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Biggie’s posthumous effort a money-making mess

Roque Strew | Thursday, February 23, 2006

Even at the clanging height of rap’s storied East Coast-West Coast friction, everything felt imaginary. Then it upgraded from imaginary to real, with the killing of Notorious B.I.G.

Like the death of Marlowe, its whodunit aura would stamp Biggie’s ghost into posterity. Like the death of Nietzsche, his death would clear the way for greedy, grisly misappropriation at the hands of surviving kin. What remains – in Biggie’s case – is a foggy legacy, obscured by extravagant nostalgia and exploitive meddling. And sadly, Duets: The Final Chapter, his second posthumous release, fails to lift the mists.

Lacking Tupac’s copious unreleased output, the executive producers- absurdly credited as Diddy, Biggie’s mother, Voletta Wallace and, from beyond the grave, Biggie himself- have had to rely heavily on old material. That means old chestnuts from Ready to Die, Life After Death and Born Again must resurface alongside material no one’s heard before.

Perhaps the album’s worst offender, “Wake Up Now” is an enormous misfire, with Korn’s empty caterwauling sharing space with the lyrics from “If I Die Before I Wake.” Its eerie quality somehow unintentionally makes the song’s macabre subject both tackier and more poignant. A better track, thanks to the original song’s quality, “Beef” is a throwback to one of the stronger street narratives of Life After Death, finding a seamless vocal synergy in the Mobb Deep-Biggie duo.

Along the same lines, and to horrible effect, the song “Hold Your Head” places Biggie’s old song “Suicidal Thoughts” next to an exhumed Bob Marley chorus from “Johnny Was.”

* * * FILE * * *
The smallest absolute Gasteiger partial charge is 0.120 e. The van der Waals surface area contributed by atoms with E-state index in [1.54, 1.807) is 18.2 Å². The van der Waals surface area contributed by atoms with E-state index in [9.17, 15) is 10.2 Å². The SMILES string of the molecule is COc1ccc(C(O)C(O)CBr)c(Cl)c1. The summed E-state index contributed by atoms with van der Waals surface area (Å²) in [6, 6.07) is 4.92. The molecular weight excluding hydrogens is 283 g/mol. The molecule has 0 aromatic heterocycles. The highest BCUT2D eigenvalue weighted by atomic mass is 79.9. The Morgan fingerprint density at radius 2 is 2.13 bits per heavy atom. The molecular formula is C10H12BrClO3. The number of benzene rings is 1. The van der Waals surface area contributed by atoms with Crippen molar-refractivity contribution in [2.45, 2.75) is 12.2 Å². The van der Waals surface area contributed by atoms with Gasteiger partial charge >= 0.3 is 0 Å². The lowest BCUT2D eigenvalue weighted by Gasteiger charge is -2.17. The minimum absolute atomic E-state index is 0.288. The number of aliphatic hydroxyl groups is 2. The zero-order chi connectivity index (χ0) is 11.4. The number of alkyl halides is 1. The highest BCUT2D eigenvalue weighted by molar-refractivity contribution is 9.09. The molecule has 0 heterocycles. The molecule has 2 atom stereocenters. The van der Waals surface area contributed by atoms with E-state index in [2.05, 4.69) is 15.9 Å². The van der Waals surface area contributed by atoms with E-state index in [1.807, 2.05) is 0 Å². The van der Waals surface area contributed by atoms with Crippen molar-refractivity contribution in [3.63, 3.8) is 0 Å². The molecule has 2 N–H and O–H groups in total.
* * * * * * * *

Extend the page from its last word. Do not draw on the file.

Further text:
Boasting mix-tape DJ Clinton Sparks’ production, the song anchored the album’s promotional campaign, molding two poignant songs into a single kitschy, morbid danse-macabre double whammy.

Thankfully, a few rays of sunlight somehow puncture through the murk. Produced by Danja, “Whatchu Want” reunites The Commission – New York’s microphone royalty, Jay-Z and Biggie – in a famous partnership unheard of since 1996 in “Brooklyn’s Finest.”

Then the murky tracks return. “Spit Your Game” is produced by Swizz Beatz, the burned-out superproducer, and proves even he can’t engineer a solid blend of Twista and Krayzie Bone’s swift styles with Biggie’s steadier delivery. The Ruff Ryders-style production just doesn’t work.

Elsewhere, the album is peppered with other arbitrary guest choices. Missy, for example, makes an unusually forgettable cameo in “Ultimate Rush.” While nobly orchestrated, the North-South combo falls apart in “Breakin’ Old Habits,” where T.I. and Slim Thug awkwardly jostle with Biggie’s stronger rhymes. Assuming a lottery wasn’t used, it’s rarely clear why certain rappers were selected for “Duets.”

Even more mystifyingly, on two tracks, the non-duets aren’t even non-duets with Biggie. “The Most Shady” bafflingly corrals Eminem, Obie Trice and Diddy – no sign of Mr. Wallace. He’s also conspicuously absent on “I’m Wit’ Whatever,” which pairs Li’l Wayne with Dipset icons Juelz Santana and Jim Jones. More at home on uptown mix-tapes, the Diplomats’ sound is a poor fit with Biggie’s late-century Brooklyn esthetic.

This record’s shameless, morose Weekend at Bernie’s ethic – propping up a dead man to keep the party going – amounts to an incoherent esthetic. A geographic mess, “Duets” plays like a set of posse tracks assembled at random.

The lack of taste, evident throughout the whole project (the production, the selection of guests, lyrical decisions), is not surprising. But “Duets” is about cashing in at all costs, music be damned.